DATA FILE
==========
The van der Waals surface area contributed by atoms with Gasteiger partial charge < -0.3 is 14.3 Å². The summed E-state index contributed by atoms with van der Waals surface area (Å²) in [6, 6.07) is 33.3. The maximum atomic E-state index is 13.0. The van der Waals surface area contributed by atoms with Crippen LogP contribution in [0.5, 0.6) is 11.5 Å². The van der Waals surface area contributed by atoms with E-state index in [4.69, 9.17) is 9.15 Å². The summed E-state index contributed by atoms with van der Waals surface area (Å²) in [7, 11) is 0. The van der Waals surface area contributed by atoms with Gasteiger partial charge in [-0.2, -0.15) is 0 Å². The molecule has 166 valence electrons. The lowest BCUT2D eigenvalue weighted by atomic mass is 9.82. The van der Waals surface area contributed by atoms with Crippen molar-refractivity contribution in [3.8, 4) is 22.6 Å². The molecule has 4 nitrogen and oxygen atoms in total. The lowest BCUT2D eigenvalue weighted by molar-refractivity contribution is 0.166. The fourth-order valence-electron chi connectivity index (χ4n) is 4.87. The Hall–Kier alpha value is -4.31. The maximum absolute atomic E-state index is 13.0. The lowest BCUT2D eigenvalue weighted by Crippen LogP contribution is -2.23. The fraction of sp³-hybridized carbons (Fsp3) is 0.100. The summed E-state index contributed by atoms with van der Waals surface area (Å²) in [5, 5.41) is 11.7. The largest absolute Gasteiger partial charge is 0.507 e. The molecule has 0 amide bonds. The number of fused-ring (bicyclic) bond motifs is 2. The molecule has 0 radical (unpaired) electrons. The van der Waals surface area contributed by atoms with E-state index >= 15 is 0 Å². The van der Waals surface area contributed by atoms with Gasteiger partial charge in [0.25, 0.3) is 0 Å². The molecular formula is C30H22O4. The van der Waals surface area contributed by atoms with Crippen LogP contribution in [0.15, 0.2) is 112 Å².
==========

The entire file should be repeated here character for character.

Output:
The van der Waals surface area contributed by atoms with Gasteiger partial charge < -0.3 is 14.3 Å². The summed E-state index contributed by atoms with van der Waals surface area (Å²) in [6, 6.07) is 33.3. The maximum atomic E-state index is 13.0. The van der Waals surface area contributed by atoms with Crippen LogP contribution in [0.5, 0.6) is 11.5 Å². The van der Waals surface area contributed by atoms with E-state index in [4.69, 9.17) is 9.15 Å². The summed E-state index contributed by atoms with van der Waals surface area (Å²) in [7, 11) is 0. The van der Waals surface area contributed by atoms with Gasteiger partial charge in [-0.2, -0.15) is 0 Å². The molecule has 166 valence electrons. The lowest BCUT2D eigenvalue weighted by atomic mass is 9.82. The van der Waals surface area contributed by atoms with Crippen molar-refractivity contribution in [3.8, 4) is 22.6 Å². The molecule has 4 nitrogen and oxygen atoms in total. The lowest BCUT2D eigenvalue weighted by molar-refractivity contribution is 0.166. The fourth-order valence-electron chi connectivity index (χ4n) is 4.87. The Hall–Kier alpha value is -4.31. The maximum absolute atomic E-state index is 13.0. The lowest BCUT2D eigenvalue weighted by Crippen LogP contribution is -2.23. The fraction of sp³-hybridized carbons (Fsp3) is 0.100. The summed E-state index contributed by atoms with van der Waals surface area (Å²) in [5, 5.41) is 11.7. The largest absolute Gasteiger partial charge is 0.507 e. The molecule has 0 amide bonds. The number of fused-ring (bicyclic) bond motifs is 2. The molecule has 0 radical (unpaired) electrons. The van der Waals surface area contributed by atoms with E-state index >= 15 is 0 Å². The van der Waals surface area contributed by atoms with Gasteiger partial charge in [0.25, 0.3) is 0 Å². The molecular formula is C30H22O4. The van der Waals surface area contributed by atoms with Crippen LogP contribution in [0.15, 0.2) is 112 Å².